Karen Gavan, Swiss Re board of directors and former president, CEO of Economical Insurance
To reach a leadership position in the Canadian property and casualty insurance industry, women leadership hopefuls need to develop and hone their financial literacy skills, the former president and CEO of Economical Insurance told Canadian Underwriter.
“Women overall continue to be underrepresented at executive and senior management levels, and there continues to be many barriers for women trying to reach the C-suite,” said Karen Gavan, who was the president and CEO of Economical from 2011 until her retirement in 2016. “To start, many women are uncomfortable with the numbers.
“How does the business make money?” she asked. “You must develop and hone that skill to reach a leadership position.”
As well, leadership hopefuls need to develop a deep understanding of the business and how it operates, advised Gavan, who was elected to the board of directors of Swiss Re in 2018.
“To get to the C-suite, you must be a strategic thinker and a visionary who is able to think about how the business must evolve over the next five to 10 years,” she said. “This requires a level of boldness in thinking about the future of the business.”
Ideally, the employee has gained experience across both line and staff functions to become well-rounded, Gavan said. “I believe that women progress through their careers by planning, organizing, executing, and [through] overall strong business performance.”
In Gavan’s case, she began articling for her Chartered Accountant designation right out of university. Travelers was her very first client; and in public accounting, Gavan audited many life and P&C insurance companies. “That developed my industry expertise, so it was natural that I moved into the industry.”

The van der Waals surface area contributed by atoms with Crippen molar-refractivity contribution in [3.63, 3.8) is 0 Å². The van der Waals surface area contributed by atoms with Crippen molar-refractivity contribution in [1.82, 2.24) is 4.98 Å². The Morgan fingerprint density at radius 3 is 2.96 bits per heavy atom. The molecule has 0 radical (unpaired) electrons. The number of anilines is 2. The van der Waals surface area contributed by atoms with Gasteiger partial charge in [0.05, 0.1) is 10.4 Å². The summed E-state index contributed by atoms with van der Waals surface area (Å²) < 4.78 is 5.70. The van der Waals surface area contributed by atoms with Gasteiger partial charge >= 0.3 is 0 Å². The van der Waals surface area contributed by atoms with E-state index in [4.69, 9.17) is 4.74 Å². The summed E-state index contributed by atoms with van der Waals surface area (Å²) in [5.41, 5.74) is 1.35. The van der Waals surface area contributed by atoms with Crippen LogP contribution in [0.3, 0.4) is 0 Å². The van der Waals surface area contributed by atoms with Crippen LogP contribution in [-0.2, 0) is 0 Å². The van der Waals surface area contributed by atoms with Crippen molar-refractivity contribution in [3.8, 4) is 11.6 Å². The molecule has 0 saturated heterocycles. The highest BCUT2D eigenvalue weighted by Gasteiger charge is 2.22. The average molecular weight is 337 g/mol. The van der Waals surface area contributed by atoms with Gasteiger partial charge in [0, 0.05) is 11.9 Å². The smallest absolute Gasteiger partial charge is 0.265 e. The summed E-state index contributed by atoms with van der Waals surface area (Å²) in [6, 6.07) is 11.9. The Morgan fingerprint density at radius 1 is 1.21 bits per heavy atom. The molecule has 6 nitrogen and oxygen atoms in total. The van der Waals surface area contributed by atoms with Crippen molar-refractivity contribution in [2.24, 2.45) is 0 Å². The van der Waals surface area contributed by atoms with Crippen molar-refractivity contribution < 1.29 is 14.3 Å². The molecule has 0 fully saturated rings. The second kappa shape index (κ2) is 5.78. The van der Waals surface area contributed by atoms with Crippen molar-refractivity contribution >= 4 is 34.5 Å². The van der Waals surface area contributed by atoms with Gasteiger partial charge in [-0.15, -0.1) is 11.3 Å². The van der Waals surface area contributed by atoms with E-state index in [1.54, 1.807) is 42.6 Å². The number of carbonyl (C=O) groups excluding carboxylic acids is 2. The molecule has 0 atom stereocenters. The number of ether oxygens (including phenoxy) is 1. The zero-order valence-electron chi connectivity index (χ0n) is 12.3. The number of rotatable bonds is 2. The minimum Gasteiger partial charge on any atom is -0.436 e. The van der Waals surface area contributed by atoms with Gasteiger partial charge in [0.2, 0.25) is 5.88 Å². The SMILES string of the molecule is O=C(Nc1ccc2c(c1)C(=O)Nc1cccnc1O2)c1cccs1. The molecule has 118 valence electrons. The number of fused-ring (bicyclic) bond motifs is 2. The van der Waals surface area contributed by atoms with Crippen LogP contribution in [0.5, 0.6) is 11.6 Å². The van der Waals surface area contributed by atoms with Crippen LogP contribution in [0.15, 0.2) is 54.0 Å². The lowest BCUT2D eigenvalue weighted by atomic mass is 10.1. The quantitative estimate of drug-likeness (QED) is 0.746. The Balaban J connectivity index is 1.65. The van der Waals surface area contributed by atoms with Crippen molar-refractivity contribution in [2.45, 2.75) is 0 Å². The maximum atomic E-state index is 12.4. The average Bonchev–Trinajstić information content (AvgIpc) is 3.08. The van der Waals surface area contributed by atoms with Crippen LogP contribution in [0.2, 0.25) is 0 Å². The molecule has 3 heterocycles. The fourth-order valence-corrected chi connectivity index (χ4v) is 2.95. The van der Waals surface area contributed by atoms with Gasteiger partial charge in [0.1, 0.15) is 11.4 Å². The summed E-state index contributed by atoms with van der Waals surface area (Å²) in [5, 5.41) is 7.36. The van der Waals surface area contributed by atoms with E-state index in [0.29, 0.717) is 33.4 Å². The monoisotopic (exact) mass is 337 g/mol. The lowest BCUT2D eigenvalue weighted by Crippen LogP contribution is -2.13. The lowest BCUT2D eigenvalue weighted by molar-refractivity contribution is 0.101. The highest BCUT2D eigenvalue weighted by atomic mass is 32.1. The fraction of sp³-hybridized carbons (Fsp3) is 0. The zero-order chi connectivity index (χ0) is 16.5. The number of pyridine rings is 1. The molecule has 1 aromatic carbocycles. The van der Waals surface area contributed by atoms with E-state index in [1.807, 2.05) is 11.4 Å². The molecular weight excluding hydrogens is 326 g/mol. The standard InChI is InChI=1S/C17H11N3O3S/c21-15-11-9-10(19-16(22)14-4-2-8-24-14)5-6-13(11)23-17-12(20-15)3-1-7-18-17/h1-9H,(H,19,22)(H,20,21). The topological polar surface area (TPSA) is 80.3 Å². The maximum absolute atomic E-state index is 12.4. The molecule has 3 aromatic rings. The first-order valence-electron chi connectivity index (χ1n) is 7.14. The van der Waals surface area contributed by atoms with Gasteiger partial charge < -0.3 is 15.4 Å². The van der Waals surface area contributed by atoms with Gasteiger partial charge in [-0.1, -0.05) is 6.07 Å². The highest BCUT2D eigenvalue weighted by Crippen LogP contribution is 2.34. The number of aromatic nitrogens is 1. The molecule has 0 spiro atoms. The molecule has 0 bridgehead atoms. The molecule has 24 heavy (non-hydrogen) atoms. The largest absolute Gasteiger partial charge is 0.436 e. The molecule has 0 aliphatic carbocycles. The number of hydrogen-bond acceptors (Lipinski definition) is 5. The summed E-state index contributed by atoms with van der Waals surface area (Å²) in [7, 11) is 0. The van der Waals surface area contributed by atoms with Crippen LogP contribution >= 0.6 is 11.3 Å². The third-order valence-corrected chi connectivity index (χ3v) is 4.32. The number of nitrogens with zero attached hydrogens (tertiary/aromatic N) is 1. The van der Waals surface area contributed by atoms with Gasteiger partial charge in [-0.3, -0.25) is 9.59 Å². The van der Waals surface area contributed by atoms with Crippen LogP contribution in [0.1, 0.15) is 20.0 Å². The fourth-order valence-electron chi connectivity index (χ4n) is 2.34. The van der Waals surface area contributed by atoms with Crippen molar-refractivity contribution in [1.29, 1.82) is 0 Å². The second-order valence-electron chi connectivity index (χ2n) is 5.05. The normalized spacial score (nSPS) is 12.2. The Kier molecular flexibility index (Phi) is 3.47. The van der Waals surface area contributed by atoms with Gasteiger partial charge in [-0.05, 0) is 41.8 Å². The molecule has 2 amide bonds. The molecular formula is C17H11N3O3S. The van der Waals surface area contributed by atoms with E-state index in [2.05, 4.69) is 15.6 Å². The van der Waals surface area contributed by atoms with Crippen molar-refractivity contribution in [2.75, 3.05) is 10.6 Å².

She started her career in finance roles at Prudential Insurance, Imperial Life and Canada Life, and joined Transamerica Life as chief financial officer. She added responsibilities over her tenure, becoming executive vice president and CFO of Transamerica Life Canada/AEGON Canada, and later, chief operating officer.
Gavan recommends the industry invests in developing talent at all levels of the organization. “A high emphasis must be placed on training that helps women hone and grow the skills needed as they progress through their career,” she said. “The industry must also shift its business practices to be more inclusive and diverse — we’ve made some progress on this front, but there’s certainly more work to do. Flexible and inclusive cultures — supported by strong [diversity and inclusion] programs and initiatives — must become the norm so all can contribute, grow and thrive.”